unbaked's picture

(post #32858, reply #81 of 100)

Make a recipe as written the first time? I'd be drummed out of the MM Corps. What I don't do that I should is write down HOW I MM'd it. I've been unable to reproduce some dishes that came out incredibly good and thwap! out of my brain for good.


I think that Gretchen may have been talking about new recipes..and we all try tons of new ones constantly..that if they don't wow us, they may not make it to our non-wow repetoire.


I would imagine that everyone has dozens of old-standbys, our mothers' recipes, things grandma made, recipes we've MM'd over the years and made our own.


If there's a particular type of dish I've been wanting to try and I make one recipe and it's nothing special, I'll read the next one more carefully. I'm pretty decent at reading a recipe and knowing if it will be good or not.


But WOW recipes..maybe 3 or 4 a year get added to my personal T&T.


Of course there's a place for simple dishes. Some things shine in their utter simplicity, just like Glenys said. Sometimes a perfect melon with that Parma ham that cost more than my Michael Kors boots is a religious experience.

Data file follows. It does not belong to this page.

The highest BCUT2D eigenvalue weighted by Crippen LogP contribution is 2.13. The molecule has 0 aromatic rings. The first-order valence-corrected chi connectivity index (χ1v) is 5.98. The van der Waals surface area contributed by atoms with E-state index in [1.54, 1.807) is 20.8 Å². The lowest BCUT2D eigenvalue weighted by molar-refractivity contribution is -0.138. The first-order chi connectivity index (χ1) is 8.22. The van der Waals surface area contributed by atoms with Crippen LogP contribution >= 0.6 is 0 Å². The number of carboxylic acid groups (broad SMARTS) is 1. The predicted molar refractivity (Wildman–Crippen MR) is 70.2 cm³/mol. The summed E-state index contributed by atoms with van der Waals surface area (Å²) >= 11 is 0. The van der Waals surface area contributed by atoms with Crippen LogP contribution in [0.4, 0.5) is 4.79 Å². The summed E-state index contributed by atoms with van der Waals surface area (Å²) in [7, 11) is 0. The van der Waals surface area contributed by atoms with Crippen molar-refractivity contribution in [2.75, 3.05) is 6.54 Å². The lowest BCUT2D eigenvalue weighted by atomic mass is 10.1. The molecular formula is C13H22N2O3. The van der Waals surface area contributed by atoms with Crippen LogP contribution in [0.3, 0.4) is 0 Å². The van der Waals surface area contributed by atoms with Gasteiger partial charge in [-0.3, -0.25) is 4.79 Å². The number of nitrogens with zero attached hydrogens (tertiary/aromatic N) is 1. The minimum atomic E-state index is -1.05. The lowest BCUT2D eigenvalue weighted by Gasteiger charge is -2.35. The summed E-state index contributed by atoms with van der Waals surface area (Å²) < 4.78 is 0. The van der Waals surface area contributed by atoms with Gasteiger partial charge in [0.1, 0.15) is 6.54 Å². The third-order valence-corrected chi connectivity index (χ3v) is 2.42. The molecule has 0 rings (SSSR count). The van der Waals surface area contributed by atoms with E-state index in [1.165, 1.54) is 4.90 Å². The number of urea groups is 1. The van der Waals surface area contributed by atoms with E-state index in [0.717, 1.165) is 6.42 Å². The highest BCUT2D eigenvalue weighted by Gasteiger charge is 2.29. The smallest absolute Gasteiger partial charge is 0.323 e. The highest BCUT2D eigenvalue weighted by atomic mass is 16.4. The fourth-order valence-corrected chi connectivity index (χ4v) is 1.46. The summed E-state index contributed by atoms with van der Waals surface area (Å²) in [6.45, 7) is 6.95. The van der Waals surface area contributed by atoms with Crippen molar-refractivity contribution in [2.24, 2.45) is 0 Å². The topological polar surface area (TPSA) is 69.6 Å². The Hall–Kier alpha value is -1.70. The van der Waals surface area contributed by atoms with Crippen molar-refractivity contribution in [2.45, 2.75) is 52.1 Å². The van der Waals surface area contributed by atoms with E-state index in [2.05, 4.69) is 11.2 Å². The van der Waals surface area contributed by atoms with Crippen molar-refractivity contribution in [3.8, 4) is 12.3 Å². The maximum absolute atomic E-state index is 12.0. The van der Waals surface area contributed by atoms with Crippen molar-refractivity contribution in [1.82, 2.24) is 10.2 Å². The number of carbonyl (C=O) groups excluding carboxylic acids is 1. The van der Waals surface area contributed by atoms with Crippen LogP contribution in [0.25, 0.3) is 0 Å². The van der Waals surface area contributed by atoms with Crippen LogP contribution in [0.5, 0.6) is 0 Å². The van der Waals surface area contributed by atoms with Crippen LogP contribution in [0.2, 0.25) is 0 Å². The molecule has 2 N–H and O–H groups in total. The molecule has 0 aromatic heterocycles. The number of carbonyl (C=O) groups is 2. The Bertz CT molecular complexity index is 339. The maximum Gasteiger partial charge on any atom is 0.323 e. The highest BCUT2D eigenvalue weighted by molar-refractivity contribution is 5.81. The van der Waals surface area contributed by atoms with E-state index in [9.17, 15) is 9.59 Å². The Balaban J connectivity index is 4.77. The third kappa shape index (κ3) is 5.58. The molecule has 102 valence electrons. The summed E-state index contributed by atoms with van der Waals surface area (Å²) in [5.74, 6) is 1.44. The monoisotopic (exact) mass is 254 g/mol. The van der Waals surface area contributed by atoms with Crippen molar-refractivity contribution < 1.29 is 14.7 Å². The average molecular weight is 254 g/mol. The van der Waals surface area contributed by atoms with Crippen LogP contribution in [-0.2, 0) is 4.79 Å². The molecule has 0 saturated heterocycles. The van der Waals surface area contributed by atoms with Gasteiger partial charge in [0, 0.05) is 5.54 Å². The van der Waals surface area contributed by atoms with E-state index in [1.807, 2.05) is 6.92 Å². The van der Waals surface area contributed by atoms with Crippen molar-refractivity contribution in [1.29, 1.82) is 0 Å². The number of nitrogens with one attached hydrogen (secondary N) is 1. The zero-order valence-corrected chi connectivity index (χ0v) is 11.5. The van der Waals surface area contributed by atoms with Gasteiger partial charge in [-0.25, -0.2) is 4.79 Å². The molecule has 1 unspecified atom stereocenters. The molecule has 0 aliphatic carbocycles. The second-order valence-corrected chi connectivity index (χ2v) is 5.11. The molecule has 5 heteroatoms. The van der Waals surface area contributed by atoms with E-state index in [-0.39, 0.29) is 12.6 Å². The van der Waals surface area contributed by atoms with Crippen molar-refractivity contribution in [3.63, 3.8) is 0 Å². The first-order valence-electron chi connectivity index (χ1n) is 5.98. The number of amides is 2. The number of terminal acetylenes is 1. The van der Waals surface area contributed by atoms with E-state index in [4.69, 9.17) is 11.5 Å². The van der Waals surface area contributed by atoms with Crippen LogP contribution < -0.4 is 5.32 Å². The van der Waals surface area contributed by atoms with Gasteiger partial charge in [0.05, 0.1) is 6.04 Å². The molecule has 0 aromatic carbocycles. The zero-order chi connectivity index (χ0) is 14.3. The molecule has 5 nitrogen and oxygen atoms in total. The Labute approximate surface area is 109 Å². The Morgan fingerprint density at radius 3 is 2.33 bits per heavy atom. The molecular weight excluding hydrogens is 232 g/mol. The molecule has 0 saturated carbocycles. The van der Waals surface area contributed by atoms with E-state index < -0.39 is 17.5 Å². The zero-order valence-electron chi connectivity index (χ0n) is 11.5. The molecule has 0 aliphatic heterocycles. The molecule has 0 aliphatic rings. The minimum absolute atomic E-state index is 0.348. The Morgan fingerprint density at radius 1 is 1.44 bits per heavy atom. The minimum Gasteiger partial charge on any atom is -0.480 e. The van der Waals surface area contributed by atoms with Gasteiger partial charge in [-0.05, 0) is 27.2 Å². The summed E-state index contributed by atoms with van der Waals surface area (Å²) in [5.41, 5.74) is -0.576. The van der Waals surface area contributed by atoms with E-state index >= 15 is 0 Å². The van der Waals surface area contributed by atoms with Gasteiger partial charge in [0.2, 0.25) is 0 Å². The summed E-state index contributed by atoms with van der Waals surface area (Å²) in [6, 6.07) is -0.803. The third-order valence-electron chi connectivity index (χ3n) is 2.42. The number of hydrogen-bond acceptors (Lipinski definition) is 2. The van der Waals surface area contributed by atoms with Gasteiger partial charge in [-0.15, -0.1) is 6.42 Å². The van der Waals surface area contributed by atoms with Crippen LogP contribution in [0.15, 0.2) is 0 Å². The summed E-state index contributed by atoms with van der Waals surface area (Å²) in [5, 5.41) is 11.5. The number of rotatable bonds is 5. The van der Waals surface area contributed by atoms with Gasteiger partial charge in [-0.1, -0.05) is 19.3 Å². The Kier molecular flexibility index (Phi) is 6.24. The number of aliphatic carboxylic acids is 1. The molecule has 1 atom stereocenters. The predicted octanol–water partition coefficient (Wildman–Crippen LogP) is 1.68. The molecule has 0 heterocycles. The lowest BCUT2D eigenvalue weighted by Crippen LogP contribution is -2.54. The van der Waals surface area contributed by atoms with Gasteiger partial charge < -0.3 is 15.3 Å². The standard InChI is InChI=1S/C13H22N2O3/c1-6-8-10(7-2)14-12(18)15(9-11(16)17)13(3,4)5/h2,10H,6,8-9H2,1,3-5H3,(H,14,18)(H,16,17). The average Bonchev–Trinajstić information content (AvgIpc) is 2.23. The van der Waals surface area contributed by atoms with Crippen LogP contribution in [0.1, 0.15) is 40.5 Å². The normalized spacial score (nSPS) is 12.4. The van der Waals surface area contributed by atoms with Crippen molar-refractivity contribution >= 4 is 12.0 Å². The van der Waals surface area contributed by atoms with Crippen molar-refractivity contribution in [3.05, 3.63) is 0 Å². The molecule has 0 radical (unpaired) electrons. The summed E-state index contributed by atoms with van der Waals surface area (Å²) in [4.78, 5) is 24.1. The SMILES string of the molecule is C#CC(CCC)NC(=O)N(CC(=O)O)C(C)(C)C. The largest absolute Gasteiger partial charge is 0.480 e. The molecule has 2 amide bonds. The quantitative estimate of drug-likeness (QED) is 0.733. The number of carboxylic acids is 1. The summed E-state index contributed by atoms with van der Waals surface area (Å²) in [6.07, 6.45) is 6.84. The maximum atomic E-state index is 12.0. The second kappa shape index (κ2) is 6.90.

And there's a lot to be said for eating ripe mangos in the bathtub, in good company, of course :P


What I don't know is if most of us have any luck trading our non-wow recipes with each other here...sharing our everyday comfort foods.


My creamed tuna is really good stuff, but would I list my recipe for it if not asked? Mom's smothered pork chops are simplicity itself, but sooo good! Many of my non-wow dishes are the most satisfying things I make and not surprisingly with a man with simple tastes like DF, my easiest dishes are the ones he loves the most. Okay, my Mexican Meatloaf is TDF :P simple though it may be, lol.


This thread is fun :)